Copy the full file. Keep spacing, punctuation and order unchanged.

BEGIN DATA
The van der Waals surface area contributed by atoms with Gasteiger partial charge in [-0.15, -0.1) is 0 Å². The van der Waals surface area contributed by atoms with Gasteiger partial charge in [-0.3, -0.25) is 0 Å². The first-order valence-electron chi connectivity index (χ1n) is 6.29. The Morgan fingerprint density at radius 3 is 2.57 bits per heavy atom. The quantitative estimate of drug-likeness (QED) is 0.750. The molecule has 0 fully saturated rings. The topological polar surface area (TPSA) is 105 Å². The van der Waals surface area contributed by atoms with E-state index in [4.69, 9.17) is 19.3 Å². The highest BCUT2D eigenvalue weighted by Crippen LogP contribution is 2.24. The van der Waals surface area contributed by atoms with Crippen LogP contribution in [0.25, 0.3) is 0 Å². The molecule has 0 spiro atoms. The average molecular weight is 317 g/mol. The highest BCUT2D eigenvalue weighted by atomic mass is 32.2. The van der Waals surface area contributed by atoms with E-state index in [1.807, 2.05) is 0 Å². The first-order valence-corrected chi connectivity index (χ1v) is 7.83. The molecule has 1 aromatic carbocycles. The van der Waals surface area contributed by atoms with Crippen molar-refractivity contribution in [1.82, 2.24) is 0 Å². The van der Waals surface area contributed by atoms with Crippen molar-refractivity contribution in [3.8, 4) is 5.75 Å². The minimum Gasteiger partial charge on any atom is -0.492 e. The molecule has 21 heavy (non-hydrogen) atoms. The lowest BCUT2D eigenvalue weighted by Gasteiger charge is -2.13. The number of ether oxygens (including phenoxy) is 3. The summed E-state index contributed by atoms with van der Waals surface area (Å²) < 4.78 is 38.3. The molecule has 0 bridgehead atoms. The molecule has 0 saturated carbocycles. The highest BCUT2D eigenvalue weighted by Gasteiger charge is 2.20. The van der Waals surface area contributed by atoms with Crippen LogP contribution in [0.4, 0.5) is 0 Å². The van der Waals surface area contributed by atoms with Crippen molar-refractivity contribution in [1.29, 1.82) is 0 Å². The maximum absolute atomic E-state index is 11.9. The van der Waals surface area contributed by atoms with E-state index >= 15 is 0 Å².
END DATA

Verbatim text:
The van der Waals surface area contributed by atoms with Gasteiger partial charge in [-0.15, -0.1) is 0 Å². The van der Waals surface area contributed by atoms with Gasteiger partial charge in [-0.3, -0.25) is 0 Å². The first-order valence-electron chi connectivity index (χ1n) is 6.29. The Morgan fingerprint density at radius 3 is 2.57 bits per heavy atom. The quantitative estimate of drug-likeness (QED) is 0.750. The molecule has 0 fully saturated rings. The topological polar surface area (TPSA) is 105 Å². The van der Waals surface area contributed by atoms with E-state index in [4.69, 9.17) is 19.3 Å². The highest BCUT2D eigenvalue weighted by Crippen LogP contribution is 2.24. The van der Waals surface area contributed by atoms with Crippen LogP contribution in [0.25, 0.3) is 0 Å². The molecule has 0 spiro atoms. The average molecular weight is 317 g/mol. The highest BCUT2D eigenvalue weighted by atomic mass is 32.2. The van der Waals surface area contributed by atoms with E-state index in [1.807, 2.05) is 0 Å². The first-order valence-corrected chi connectivity index (χ1v) is 7.83. The molecule has 1 aromatic carbocycles. The van der Waals surface area contributed by atoms with Crippen molar-refractivity contribution in [1.82, 2.24) is 0 Å². The van der Waals surface area contributed by atoms with Crippen molar-refractivity contribution in [3.8, 4) is 5.75 Å². The minimum Gasteiger partial charge on any atom is -0.492 e. The molecule has 21 heavy (non-hydrogen) atoms. The lowest BCUT2D eigenvalue weighted by Gasteiger charge is -2.13. The number of ether oxygens (including phenoxy) is 3. The summed E-state index contributed by atoms with van der Waals surface area (Å²) < 4.78 is 38.3. The molecule has 0 bridgehead atoms. The molecule has 0 saturated carbocycles. The highest BCUT2D eigenvalue weighted by Gasteiger charge is 2.20. The van der Waals surface area contributed by atoms with Crippen LogP contribution in [0.4, 0.5) is 0 Å². The van der Waals surface area contributed by atoms with Crippen molar-refractivity contribution in [1.29, 1.82) is 0 Å². The maximum absolute atomic E-state index is 11.9. The van der Waals surface area contributed by atoms with E-state index >= 15 is 0 Å².